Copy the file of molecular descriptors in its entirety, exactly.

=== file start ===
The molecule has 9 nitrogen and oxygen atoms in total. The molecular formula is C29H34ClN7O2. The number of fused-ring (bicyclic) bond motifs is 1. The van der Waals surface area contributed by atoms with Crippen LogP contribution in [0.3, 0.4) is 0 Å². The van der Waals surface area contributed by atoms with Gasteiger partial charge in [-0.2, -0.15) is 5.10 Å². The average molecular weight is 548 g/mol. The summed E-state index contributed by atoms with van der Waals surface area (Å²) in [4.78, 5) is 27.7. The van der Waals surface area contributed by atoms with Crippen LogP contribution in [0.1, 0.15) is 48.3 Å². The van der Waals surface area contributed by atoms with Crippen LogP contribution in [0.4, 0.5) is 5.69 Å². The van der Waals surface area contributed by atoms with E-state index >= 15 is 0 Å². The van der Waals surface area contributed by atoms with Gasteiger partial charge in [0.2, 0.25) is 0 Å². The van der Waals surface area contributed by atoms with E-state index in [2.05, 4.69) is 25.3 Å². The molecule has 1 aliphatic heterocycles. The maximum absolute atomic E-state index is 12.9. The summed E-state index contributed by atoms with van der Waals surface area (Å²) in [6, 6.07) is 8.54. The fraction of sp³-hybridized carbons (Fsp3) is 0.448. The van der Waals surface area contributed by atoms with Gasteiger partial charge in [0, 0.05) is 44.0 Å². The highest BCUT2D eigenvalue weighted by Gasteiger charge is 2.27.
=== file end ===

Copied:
The molecule has 9 nitrogen and oxygen atoms in total. The molecular formula is C29H34ClN7O2. The number of fused-ring (bicyclic) bond motifs is 1. The van der Waals surface area contributed by atoms with Crippen LogP contribution in [0.3, 0.4) is 0 Å². The van der Waals surface area contributed by atoms with Gasteiger partial charge in [-0.2, -0.15) is 5.10 Å². The average molecular weight is 548 g/mol. The summed E-state index contributed by atoms with van der Waals surface area (Å²) in [4.78, 5) is 27.7. The van der Waals surface area contributed by atoms with Crippen LogP contribution in [0.1, 0.15) is 48.3 Å². The van der Waals surface area contributed by atoms with Crippen LogP contribution in [0.4, 0.5) is 5.69 Å². The van der Waals surface area contributed by atoms with E-state index >= 15 is 0 Å². The van der Waals surface area contributed by atoms with Gasteiger partial charge in [0.2, 0.25) is 0 Å². The van der Waals surface area contributed by atoms with E-state index in [2.05, 4.69) is 25.3 Å². The molecule has 1 aliphatic heterocycles. The maximum absolute atomic E-state index is 12.9. The summed E-state index contributed by atoms with van der Waals surface area (Å²) in [6, 6.07) is 8.54. The fraction of sp³-hybridized carbons (Fsp3) is 0.448. The van der Waals surface area contributed by atoms with Gasteiger partial charge in [0, 0.05) is 44.0 Å². The highest BCUT2D eigenvalue weighted by Gasteiger charge is 2.27.